The Pershing Square Signature Center
The Irene Diamond Stage
480 West 42nd St. between Tenth & Eleventh Aves.
Tuesday-Sunday through March 3, $35 after $60
As the name of Lynn Nottage’s 2011 play suggests, the title character in By the Way, Meet Vera Stark is an afterthought, an aside. And indeed, as the rowdy and wild Signature revival, which opened tonight at the Irene Diamond Stage, reveals, Stark is central in the fictional world of the play but represents the sad legacy of Tinseltown racism from the Golden Age of Hollywood through to the present day. The story begins in 1933, when “America’s Sweetie Pie,” glamorous actress Gloria Mitchell (Jenni Barber), is rehearsing with her maid, Vera Stark (Jessica Frances Dukes), for the lead in the upcoming Hollywood film The Belle of New Orleans, about an octoroon prostitute and her maid, Tilly. While Gloria has trouble with her lines, Vera has a firm handle on the part of the maid; in fact, she wants to audition for the film too. When Vera returns to her tiny apartment — a far cry from Gloria’s absurdly ritzy, overdecorated home — she tells one of her roommates, Lottie McBride (Heather Alicia Simms), about the movie. “A Southern epic! Magnolias and petticoats. You know what else it means, cotton and slaves,” Vera says. “Slaves? With lines?” Lottie responds excitedly. They both decide that getting a job in the film is worth it no matter how demeaning or stereotypical the part might be.
Meanwhile, the third roommate, Anna Mae Simpkins (Carra Patterson), is passing as South American instead of black to date big-time director Maximillian Von Oster (Manoel Felciano). Later, outside the audition stage, Vera meets jazz and blues musician Leroy Barksdale (Warner Miller), who claims to be Von Oster’s Man Friday. When he hears that Vera is interested in playing Tilly, he belittles the role and she calls him a fool. “You find that funny, do ya?” he replies. “Don’t get me wrong. I’m up for a good laugh as much as the next fella, but why we still playing slaves. Shucks, it was hard enough getting free the first damn time.” Later, at a party, studio head Mr. Slavsick (David Turner) expresses his displeasure at hearing some of the details of the film, which he fears will violate the Hays Code, the industry’s morality guidelines that banned such elements as miscegenation, profanity, licentiousness, and white slavery. The second act moves ahead to 1973 and 2003 as we see the aftereffects of the events that occurred back in 1933, placing them in a contemporary context that questions just how much things have not changed in Hollywood and society at large.
Nottage’s second work in her Signature residency (following a fine revival of Fabulation, or The Re-Education of Undine), By the Way, Meet Vera Stark tackles such issues as slavery, class, and racism by indicting everyone involved in the system. Vera, Lottie, and Anna Mae are not left unscathed by their participation in Hollywood’s portrayal of blacks, willing to sacrifice a part of themselves in order to be successes, even though their options are few in depression-era America. “It tickles me how half the Negroes in this town are running around like chickens without heads, trying to get five minutes of shucking and jiving time, all so they can say they’re in the pictures. It’s just lights and shadows, what’s the big deal?” Leroy says to Vera, adding, “If you wanna be in pictures, where you gonna begin, and where are you gonna end?” Two-time Pulitzer Prize winner Nottage (Sweat, Ruined) has crafted clever caricatures of real Hollywood people, including Miriam Hopkins and Carole Lombard (Gloria), Hattie McDaniel and Ruby Dandridge (Lottie), Dolores del Rio and Carmen Miranda (Anna Mae), Adolph Zukor and Darryl Zanuck (Slavsick), Erich von Stroheim and King Vidor (Von Oster), and Theresa Harris and Nina Mae McKinney (Vera). Despite the slapstick, the characters are so believable that you might think that Vera Stark was a real actress; for its 2012 run at the Geffen Playhouse, a faux documentary was made, with Peter Bogdanovich discussing her impact on film and culture, fooling many people into thinking Vera actually existed.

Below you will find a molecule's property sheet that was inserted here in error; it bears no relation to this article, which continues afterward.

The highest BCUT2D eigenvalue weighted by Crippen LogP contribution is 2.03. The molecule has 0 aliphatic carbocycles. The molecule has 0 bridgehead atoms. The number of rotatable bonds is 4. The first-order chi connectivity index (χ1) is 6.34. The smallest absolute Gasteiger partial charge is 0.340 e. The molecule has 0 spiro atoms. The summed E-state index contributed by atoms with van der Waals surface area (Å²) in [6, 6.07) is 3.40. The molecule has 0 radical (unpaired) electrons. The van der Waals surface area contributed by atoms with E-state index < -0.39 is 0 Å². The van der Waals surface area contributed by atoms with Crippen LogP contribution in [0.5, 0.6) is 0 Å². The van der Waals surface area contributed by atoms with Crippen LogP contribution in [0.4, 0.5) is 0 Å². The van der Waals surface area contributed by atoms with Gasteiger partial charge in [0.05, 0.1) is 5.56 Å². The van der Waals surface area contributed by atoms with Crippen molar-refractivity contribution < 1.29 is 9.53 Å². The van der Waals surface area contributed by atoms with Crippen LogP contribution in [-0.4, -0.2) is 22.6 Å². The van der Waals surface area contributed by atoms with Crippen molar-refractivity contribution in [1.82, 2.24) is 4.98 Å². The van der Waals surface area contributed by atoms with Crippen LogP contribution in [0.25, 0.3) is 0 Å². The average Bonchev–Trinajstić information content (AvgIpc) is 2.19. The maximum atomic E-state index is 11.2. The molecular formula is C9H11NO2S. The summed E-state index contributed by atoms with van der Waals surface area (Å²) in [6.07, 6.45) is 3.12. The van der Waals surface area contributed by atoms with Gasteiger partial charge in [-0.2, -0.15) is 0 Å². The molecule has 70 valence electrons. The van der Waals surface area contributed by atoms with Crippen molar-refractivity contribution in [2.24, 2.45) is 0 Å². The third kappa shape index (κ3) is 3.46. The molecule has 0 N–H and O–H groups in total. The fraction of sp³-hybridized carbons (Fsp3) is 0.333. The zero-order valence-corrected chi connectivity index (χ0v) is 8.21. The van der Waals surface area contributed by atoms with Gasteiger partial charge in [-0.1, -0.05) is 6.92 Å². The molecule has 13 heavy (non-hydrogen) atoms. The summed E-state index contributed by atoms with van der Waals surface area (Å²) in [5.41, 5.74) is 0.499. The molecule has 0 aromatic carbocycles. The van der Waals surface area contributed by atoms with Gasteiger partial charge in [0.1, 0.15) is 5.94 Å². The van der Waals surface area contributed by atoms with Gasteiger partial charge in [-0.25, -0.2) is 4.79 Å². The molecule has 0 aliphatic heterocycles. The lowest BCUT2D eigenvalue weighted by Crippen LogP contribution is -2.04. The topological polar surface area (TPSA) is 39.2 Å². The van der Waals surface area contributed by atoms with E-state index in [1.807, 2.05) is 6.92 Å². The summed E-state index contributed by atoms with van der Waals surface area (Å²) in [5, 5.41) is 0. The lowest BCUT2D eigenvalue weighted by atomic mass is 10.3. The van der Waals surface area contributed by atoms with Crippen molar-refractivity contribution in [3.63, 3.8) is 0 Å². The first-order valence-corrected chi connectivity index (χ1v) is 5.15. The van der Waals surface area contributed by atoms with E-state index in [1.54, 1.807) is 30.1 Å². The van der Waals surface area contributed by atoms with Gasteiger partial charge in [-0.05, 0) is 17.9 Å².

Director Kamilah Forbes’s (Between the World and Me, Detroit ’67) production nails the screwball comedies of the 1930s in the first act and the world of celebrity in the second. Dede M. Ayite’s period costumes and Mia Neal’s on-target hair and wig design meld well with Clint Ramos’s sets, which range from Gloria’s posh pad to a 1973 talk show. Obie winner Dukes (Bootycandy, Yellowman) is a delight as Stark (originated by Sanaa Lathan at Second Stage in 2011), a woman who wants to push the boundaries while all too aware of its limitations. The rest of the solid cast takes on multiple roles, playing different parts in each act. Nottage (Mlima’s Tale, Intimate Apparel) makes her points, focusing on the little-known history of black actors in the early history of cinema, without getting heavy-handed; the play, which has been extended through March 10 at the Signature, is particularly relevant as the Oscars approach, a Hollywood awards show that only a few years ago was labeled #OscarsSoWhite.